UBC Theses and Dissertations
Isolation, design, and biological properties of fish-derived cationic antimicrobial peptides Patrzykat, Aleksander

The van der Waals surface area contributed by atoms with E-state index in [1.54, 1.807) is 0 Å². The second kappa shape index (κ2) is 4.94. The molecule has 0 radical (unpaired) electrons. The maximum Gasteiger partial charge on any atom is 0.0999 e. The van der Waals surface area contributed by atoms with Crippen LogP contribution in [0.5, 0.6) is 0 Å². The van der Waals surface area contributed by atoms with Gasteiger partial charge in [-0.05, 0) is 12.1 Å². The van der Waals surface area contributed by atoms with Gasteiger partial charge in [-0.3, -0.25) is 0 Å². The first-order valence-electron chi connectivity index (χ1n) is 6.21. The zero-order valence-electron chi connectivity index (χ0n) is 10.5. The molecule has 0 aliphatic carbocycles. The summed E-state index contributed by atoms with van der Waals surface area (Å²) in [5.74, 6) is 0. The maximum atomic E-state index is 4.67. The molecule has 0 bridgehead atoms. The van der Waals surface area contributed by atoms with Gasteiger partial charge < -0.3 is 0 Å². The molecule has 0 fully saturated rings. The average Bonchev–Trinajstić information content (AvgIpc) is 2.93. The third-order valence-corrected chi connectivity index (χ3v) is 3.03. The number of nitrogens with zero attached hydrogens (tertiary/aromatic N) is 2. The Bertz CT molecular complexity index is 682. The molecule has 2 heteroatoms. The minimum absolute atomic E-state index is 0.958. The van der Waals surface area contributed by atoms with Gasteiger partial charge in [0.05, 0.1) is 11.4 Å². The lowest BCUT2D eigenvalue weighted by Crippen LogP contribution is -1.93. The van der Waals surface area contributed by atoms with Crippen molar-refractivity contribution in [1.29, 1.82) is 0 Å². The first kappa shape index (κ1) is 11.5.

Cationic antimicrobial peptides are components of the host innate immune response against infections in almost all species. Although innate defenses in fish are particularly important due to a frequently late onset and short duration of the secondary immune response in these animals, few fish peptides have been studied to date. This research identifies a novel Hl-histone derived cationic peptide (HSDF-1) from coho salmon (Oncorhynchus kisutch), and describes the design, as well as the antibacterial, membrane, and intracellular activities of several other fish-based synthetic peptides of potential importance in aquaculture. HSDF-1, a 26 residue species identical to the N-terminal segment of trout HI histone, was isolated from the serum and mucus of disease-challenged coho salmon. The purified fractions inhibited the growth of antibiotic-supersusceptible S.typhimurium, as well as A. salmonicida and V. anguillarum. Synthetic HSDF-1 and its derivative HSDF-2 were inactive in antimicrobial assays, but they potentiated the antimicrobial activities of the flounder peptide pleurocidin, lysozyme, and crude lysozyme-containing extracts from coho salmon. Although the peptides inserted specifically into anionic lipid monolayers, synergy with pleurocidin did not appear to occur at the cytoplasmic membrane level. The effects of pleurocidin and several of its derivatives on bacterial membranes and intracellular functions were further studied to gain insight into the mode of action of these fish-derived peptides. All peptides tested at their minimal inhibitory concentrations (MICs) inhibited macromolecular synthesis in bacteria, causing a decrease in the incorporation of [3H]thymidine, [3H]uridine, or [3H]histidine into DNA, RNA, and proteins, respectively. However, many of the peptides applied at their MICs showed limited or negligible ability to damage bacterial cytoplasmic membranes, as observed using a fluorescent dye (diSC35) assay. The inhibition of macromolecular synthesis may thus be a result of the peptides entering bacterial cells and acting intracellularly in a direct fashion, as suggested by the fact that when two peptides were tested, they were able to translocate into liposomes without lysing them. A combined approach of isolating antimicrobial peptides from nature and designing them from existing templates, should eventually provide the medical and veterinary clinicians with a useful arsenal of weapons in the face of developing resistance to conventional antibiotics.
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